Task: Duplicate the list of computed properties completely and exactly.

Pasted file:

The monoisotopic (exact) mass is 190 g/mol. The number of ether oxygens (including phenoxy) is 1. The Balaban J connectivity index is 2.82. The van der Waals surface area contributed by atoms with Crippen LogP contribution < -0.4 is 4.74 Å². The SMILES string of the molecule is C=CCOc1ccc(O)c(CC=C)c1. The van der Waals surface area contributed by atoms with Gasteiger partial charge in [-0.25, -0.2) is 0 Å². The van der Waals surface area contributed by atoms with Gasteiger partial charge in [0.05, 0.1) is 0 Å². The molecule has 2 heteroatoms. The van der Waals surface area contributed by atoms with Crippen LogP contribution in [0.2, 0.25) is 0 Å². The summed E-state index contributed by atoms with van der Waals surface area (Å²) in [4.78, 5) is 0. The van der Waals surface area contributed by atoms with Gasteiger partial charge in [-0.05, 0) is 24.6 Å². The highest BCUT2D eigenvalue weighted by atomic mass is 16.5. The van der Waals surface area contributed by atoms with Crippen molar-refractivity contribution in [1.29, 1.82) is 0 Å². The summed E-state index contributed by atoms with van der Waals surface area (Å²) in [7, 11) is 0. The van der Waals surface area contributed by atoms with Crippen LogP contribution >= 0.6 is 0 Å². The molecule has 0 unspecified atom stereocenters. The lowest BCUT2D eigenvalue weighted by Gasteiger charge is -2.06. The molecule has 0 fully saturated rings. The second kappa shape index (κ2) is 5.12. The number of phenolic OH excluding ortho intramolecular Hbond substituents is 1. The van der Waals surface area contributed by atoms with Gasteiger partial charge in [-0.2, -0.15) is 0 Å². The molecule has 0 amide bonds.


The monoisotopic (exact) mass is 190 g/mol. The number of ether oxygens (including phenoxy) is 1. The Balaban J connectivity index is 2.82. The van der Waals surface area contributed by atoms with Crippen LogP contribution < -0.4 is 4.74 Å². The SMILES string of the molecule is C=CCOc1ccc(O)c(CC=C)c1. The van der Waals surface area contributed by atoms with Gasteiger partial charge in [-0.25, -0.2) is 0 Å². The van der Waals surface area contributed by atoms with Gasteiger partial charge in [0.05, 0.1) is 0 Å². The molecule has 2 heteroatoms. The van der Waals surface area contributed by atoms with Crippen LogP contribution in [0.2, 0.25) is 0 Å². The summed E-state index contributed by atoms with van der Waals surface area (Å²) in [4.78, 5) is 0. The van der Waals surface area contributed by atoms with Gasteiger partial charge in [-0.05, 0) is 24.6 Å². The highest BCUT2D eigenvalue weighted by atomic mass is 16.5. The van der Waals surface area contributed by atoms with Crippen molar-refractivity contribution in [1.29, 1.82) is 0 Å². The summed E-state index contributed by atoms with van der Waals surface area (Å²) in [7, 11) is 0. The van der Waals surface area contributed by atoms with Crippen LogP contribution >= 0.6 is 0 Å². The molecule has 0 unspecified atom stereocenters. The lowest BCUT2D eigenvalue weighted by Gasteiger charge is -2.06. The molecule has 0 fully saturated rings. The second kappa shape index (κ2) is 5.12. The number of phenolic OH excluding ortho intramolecular Hbond substituents is 1. The van der Waals surface area contributed by atoms with Gasteiger partial charge in [-0.2, -0.15) is 0 Å². The molecule has 0 amide bonds.